Overseas work: It's résumé rich without the riches

George Weber has a passport littered with stamps and a résumé bursting with international experience.

During his seven years as the secretary-general of the International Federation of Red Cross and Red Crescent Societies in Geneva, the Canadian journeyed from floods in North Korea to famine-stricken regions of Africa.

"I was on the road eight months of the year, so I had a commuter marriage," he said. In 2000, his career path veered into a new direction when he decided to take a job as CEO of the Canadian Dental Association in Ottawa.

Although Mr. Weber tackles mostly domestic issues in his current position, he believes the experience he gained running a diverse global organization helped him get the job. But unlike situations where people switch jobs for more prominence or higher pay, his career change was motivated by personal reasons and involved a pay cut.

"In my case, it was a good opportunity to re-enter Canada," he said.

Executive recruiter Jay Rosenzweig of Toronto-based Rosenzweig & Co. likes to see global experience on résumés because it suggests the candidate can adapt to various cultural working scenarios. "If a candidate has been in the same company and same city for 20 years . . . they may not be as attractive as someone who has worked and lived in different places."

He maintains that people who work in various jobs -- potentially in various geographical locations -- are likely to out earn those who stay put. "Each time you move, you typically take a jump in pay."

But before rushing to the passport office, Mr. Rosenzweig recommends people first make strategic career decisions. "Don't hop on a plane in an anxious whim to try and build your career. Assess what you want to accomplish."

His advice is to come up with a clear plan for which area within the business world you want to specialize in. If it turns out that specialty is not well established within Canada, then go wherever you need to in order to get the best training possible. In that case, working abroad can be an invaluable career-builder, opening doors and potentially leading to fatter paycheques.

"That person will be holding the cards and can later choose to come back home to Canada and do tremendously well," he said.

Career experts agree that overseas experience such as Mr. Weber's can lead to career advancement and more money. But a Statistics Canada report released this week questions whether working outside of Canada will necessarily result in riches when you return.

The Statscan study, by Queen's University economics professor Ross Finnie, used income files from between 1982 and 2003 to measure the relative earnings growth among men who worked abroad and have since returned, compared with those who chose to work solely in Canada. (Women were excluded because their earnings patterns were considered to be closely linked to family responsibilities.)

Prof. Finnie became fascinated with the so-called "brain drain" in the 1990s, when vast numbers of talented people were thought to be fleeing the country in search of greener working pastures. A commonly held belief that developed with the hype was that individuals who wanted to further their careers -- and eventually earn more money -- needed to leave Canada.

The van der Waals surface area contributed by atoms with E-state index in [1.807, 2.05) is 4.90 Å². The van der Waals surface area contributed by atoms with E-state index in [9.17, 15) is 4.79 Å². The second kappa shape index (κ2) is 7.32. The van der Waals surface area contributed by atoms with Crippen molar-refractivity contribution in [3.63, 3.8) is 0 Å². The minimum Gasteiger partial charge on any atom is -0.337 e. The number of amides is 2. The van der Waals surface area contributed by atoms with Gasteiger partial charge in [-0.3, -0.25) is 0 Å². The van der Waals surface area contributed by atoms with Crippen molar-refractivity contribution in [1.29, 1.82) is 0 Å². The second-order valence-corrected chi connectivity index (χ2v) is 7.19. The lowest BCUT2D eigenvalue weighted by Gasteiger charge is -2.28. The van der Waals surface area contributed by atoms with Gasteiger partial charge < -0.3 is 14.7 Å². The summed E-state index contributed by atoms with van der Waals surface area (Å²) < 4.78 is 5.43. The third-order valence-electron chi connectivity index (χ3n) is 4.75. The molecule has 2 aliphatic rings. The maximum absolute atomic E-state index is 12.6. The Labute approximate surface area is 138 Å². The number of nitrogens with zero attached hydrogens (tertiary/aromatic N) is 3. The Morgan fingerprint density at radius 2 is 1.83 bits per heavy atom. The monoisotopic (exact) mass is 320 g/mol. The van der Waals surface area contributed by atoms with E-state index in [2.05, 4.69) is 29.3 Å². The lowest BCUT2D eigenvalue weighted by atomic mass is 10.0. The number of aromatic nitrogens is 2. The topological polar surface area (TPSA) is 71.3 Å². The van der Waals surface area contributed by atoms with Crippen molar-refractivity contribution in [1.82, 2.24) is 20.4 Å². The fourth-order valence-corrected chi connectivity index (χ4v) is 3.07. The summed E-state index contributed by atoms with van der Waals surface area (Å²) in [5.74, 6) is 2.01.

However, Prof. Finnie's study found that in terms of earnings, there are only "limited" benefits from working abroad and returning. Those who benefit most leave for only a short period and are in a relatively lower earnings bracket.

On average, the study concluded that men who work outside of Canada's borders for between two to five years had the biggest pay benefit. In the first five years back in Canada, their earnings were 12 per cent higher than in the last five before leaving. (The analysis took into account the expected earnings growth had they stayed in Canada.)

Those who worked internationally for one year experienced only a 7-per-cent average rise in their relative earnings while those who stayed away six years or more -- as in the case of Mr. Weber -- were found to have lower earnings back home in Canada.

Also, people who had lower pre-departure earnings -- less than $60,000 a year -- were most likely to out earn those who remained in Canada. Those at the highest levels -- above $100,000 -- experienced small and more uneven gains.

In the end, Prof. Finnie refused to weigh in on whether pursuing global work opportunities was a career booster or a career sinker. "A 12-per-cent rise in earnings would make many people happy. What this shows is that, on average, those who go away and come back have substantial -- but not huge -- earnings gains."

Bill MacKenzie, a senior consultant with career transition management firm Knebel Watters and Associates in Toronto, feels people should not make the decision to work abroad based solely on pay. "It should not be about titles and compensation. It really depends on what people are looking to do."

International work can provide someone with breadth and depth of experience that could be part of their strategic advantage and lead to career advancement, Mr. MacKenzie said, adding that he tends to see it as résumé bonus.

"But I don't encourage clients to gain international experience in order to be more marketable or competitive," he said. "I think it depends more on what people's career goals might be

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